When she was 22 years old, Priscilla Bonzi finished her internship at an embassy in Washington DC, United States. You applied for a job and didn’t get it, which might seem completely normal.
However, when she asked why they did not choose her, the answer confused her: “They told me it was too young for the job“.
“I didn’t expect my age to be the cause of the decision,” Bonzi tells the BBC.
Now she works in New York as a consultant at an international law firm and that bad experience is long gone. However, many young people experience similar situations.
This is what happened to 19-year-old college student Nadirah Hussein at her job in London.
“When I talked to my colleagues they were shocked when I told them my age and sometimes they downplayed the things I have achieved or treated me as if I was younger, even though I am an adult.”
“I felt that they treated me like a little girl. It was difficult for them to take me seriously, ”he explains.
This discriminatory practice known as youngism (a word in English that refers to job discrimination for being young) seems to be more widespread now than in the past, at least in developed countries.
The challenge of detecting that discrimination really exists
Although it is difficult to be certain that you have not been given the job because you are considered too young, it is possible to infer it when there are no solid reasons to support the rejection.
Elizabeth Houghton, a career development consultant specializing in advising people under 35 in different parts of the world, says that many of her clients often bring the issue to the table.
“If you have all the skills required by the job and you can show that you have put them into practice, and still they tell you that you don’t have enough experience, I would say that it is a decision based on your age and not on what you can really do, Unless they give you reasons and concrete examples to argue that you are not the right person ”.
Another element is added to the issue of age: gender discrimination. “I would say that affects women more than men, ”says Houghton.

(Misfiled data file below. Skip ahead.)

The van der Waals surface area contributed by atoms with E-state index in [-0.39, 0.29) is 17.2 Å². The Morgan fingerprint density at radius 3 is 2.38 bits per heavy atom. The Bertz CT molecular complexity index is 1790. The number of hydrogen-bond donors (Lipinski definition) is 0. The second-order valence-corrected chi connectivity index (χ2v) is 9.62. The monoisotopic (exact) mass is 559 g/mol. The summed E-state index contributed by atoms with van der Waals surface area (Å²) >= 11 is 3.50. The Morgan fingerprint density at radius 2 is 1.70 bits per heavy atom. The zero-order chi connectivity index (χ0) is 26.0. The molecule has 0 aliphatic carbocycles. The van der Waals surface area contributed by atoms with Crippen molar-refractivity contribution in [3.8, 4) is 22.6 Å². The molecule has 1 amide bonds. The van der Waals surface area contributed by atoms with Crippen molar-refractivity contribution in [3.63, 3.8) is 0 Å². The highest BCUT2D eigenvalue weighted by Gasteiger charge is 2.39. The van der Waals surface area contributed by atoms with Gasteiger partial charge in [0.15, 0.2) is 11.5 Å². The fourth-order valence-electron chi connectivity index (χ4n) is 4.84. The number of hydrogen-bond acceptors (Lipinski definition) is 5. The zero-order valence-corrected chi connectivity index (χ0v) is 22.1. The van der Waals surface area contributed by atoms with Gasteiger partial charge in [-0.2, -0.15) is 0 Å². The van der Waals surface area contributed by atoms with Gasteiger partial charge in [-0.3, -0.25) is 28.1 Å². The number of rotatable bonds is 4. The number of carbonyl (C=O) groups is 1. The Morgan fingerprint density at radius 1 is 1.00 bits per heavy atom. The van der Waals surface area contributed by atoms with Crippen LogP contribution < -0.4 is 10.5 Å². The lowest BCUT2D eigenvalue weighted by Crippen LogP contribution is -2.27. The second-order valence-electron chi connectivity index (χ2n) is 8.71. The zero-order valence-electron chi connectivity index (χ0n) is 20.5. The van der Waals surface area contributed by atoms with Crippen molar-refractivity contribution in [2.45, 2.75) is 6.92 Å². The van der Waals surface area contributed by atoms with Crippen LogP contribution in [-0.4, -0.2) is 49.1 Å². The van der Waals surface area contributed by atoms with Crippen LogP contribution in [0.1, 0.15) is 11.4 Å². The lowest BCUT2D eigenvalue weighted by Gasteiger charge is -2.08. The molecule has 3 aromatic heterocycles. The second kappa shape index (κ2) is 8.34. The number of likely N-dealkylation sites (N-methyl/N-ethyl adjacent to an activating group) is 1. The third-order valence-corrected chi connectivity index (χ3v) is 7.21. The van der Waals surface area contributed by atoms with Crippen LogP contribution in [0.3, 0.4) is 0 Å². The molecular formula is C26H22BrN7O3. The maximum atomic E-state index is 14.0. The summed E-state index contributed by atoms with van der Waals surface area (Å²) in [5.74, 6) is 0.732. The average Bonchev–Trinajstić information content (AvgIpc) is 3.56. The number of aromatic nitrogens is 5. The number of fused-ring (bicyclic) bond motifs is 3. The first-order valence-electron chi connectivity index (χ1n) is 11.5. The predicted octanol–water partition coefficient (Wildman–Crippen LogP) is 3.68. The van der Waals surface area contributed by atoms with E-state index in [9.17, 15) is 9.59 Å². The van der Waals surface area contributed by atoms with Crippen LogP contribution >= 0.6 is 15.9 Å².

From their perspective, one of the things that works against hiring young women is that they are likely to have children at some point.
That possibility, he argues, operates as an unconscious bias in employers.
A “more accepted” practice
Although age discrimination has traditionally affected older people, the opposite trend that affects younger people is often a more accepted practice, says Lauren Rikleen, a consultant who works with companies to create more inclusive work environments.
“It is a subject that we do not talk about enough”says Rikleen. And since it seems to be a problem that does not exist, it becomes even more difficult to combat it.
Although there has always been a certain level of bias against the youngest in different generations, the expert believes that this practice is more common now than before.
One of the reasons that can explain the phenomenon is that the new generations have been raised in a very different way to how it was decades ago.
For example, younger generations have more space to participate in family decisions or the decisions they make about their own lives.
To this is added the effect of technologies, or the way in which childhood passes in a much more structured way at school and outside of it.
One of the biggest historical changes to come from this new upbringing, Rikleen argues, is that there is a greater focus on integration between work and other spheres of life.
“That does not affect your self-confidence”
“People always talk about achieving a work-life balance in a way more holistic and healthy of the vision that previous generations had ”.
In that sense, he adds, “the greatest contribution young people have made to the workplace is a fundamental shift in priorities.”
But in the eyes of some employers, the fact that younger people are unwilling to “sacrifice everything” for work is an unwelcome attitude.
Recent research from surveys of 6,000 people in the United States and the United Kingdom argues that age discrimination affects young people more than it does older people today.
“People view young adults today in a positive and negative light at the same time,” explains Michael North, a professor of management at the New York University School of Business and one of the authors of the research.
On the positive side, they consider that the new generation has more skills to solve challenges. They see them more ambitious, smarter, more cool, more technological.
But the flip side of the coin is that they are perceived as ungrateful, disrespectful, or more naively radical.
On the other hand, he adds, people have a “cooler” attitude toward young adults today.
“People of all ages have a more negative view about the youth of today compared to the youth of previous generations, ”says North.
Experts suggest that young job applicants be very clear in emphasizing what they have done, moving the interview to a place where they can highlight that experience.
And most importantly, says Elizabeth Houghton: “If you have experience, don’t let discrimination affect your self-confidence“.
(This note is adapted from a chapter of the BBC Business Daily radio program).